So if ICANN decides to award .web to Verisign, Afilias could challenge it with another IRP, adding another two years to the go-live runway and another couple million dollars to the lawyers’ petty cash jar.

None of which should overly bother Verisign, of course, if one subscribes to the notion that its interest in .web is not in owning it but rather in preventing its competitors from owning it and aggressively marketing it against .com.

But Verisign also put out a statement reviewing the IRP panel’s decision last week, reiterating that it believes Afilias should be banned from the .web contest and banned from making any further complaints about Verisign’s bid.

While Afilias spent its press release focusing on trashing ICANN, Verisign instead focused its blog post on trashing Afilias.

According to Verisign, Afilias is no longer competent to run a registry (having sold those assets to Donuts) and is just looking for a payday by losing a private auction.

“Afilias no longer operates a registry business, and has neither the platform, organization, nor necessary consents from ICANN, to support one,” Verisign claims.

Afilias could of course outsource its would-be .web registry, as is fairly standard industry practice, either to Donuts or any other back-end operator.

ShortDot plans domain blocking service for brands

Acquisitive new gTLD registry ShortDot is planning a trademark-blocking service along the same lines as those offered by some of its rivals.

The company has applied to ICANN for permission to start a new service called ShortBlock, which it compared to blocking offerings such as Donuts’ Domain Protected Marks List.

Such services block trademarked strings from being registered across a portfolio of gTLDs for a price lower than would be charged for individual defensive registrations.

ShortBlock would also permit typo-blocking, ShortDot’s request states.

Similar services are offered by MMX and .CLUB, both of which will shortly be part of GoDaddy.

ShortDot currently has five gTLDs in its portfolio: .cyou, .sbs, .icu, .bond and .cfd.

Its back-end provider is CentralNic. It says it plans to launch ShortBlock just as soon as ICANN approves its Registry Services Evaluation Process request.

No more acquisitions for Nominet

Nominet isn’t in the market for buying up other companies any more.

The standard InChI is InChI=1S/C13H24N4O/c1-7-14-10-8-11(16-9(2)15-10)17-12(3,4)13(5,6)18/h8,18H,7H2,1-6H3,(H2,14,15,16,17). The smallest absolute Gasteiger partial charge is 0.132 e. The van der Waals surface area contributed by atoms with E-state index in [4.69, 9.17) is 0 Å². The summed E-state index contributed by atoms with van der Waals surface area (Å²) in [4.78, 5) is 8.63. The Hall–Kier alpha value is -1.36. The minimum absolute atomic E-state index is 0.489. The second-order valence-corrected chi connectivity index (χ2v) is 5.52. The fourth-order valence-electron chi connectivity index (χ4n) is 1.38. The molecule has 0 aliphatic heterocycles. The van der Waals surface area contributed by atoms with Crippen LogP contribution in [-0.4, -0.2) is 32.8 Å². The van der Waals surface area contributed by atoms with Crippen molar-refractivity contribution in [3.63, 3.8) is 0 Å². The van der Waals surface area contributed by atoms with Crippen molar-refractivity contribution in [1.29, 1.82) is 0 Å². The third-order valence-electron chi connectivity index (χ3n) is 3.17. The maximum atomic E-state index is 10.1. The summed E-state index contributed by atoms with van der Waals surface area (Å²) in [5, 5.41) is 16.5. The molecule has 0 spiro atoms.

The .uk registry said today that its board of directors has dissolved its mergers and acquisitions committee, which means no more deals in the rapidly consolidating domain name space for the foreseeable future.

The company said the board has “agreed to a proposal to dissolve the M&A Committee in recognition that this type of activity is unlikely to form a central component in the corporate strategy moving forward.”

It’s also dissolved its Cyber Advisory Panel, which looked for potential business opportunities in the internet security space.

The moves come a couple of months after member pressure forced the resignation or sacking of five members of Nominet’s board, including its CEO, in part because of a perception that diversification was harming the core .uk domains business.

But a spokesperson confirmed that the M&A ban is “across the board”, including core and non-core sectors. The decision may be revisited in future, but there are no plans to do so right now.

The PublicBenefit.uk campaign that forced the change of strategic direction had also called for lower .uk prices, more profit sent to public benefit causes, and for greater member engagement.

At its May board meeting, Nominet also agreed to an as-yet-unspecified pricing promotion, an emphasis on public benefit contributions in its budget, and the creation of a UK Registry Advisory Council.

A call for applications for seats on this Council will go out next week.

As .spa launches, former partner pisses in the champagne

The world’s newest gTLD is due to hit its landrush launch phase tomorrow, but a disgruntled former business partner is warning that it plans to get all the registrations cancelled.

DotPH, the ccTLD registry for the Philippines, reckons it is owed half of the equity in .spa under a 2012 agreement, and has been warning registrars that to sell .spa domains would be to breach three injunctions it has secured through a Hong Kong court.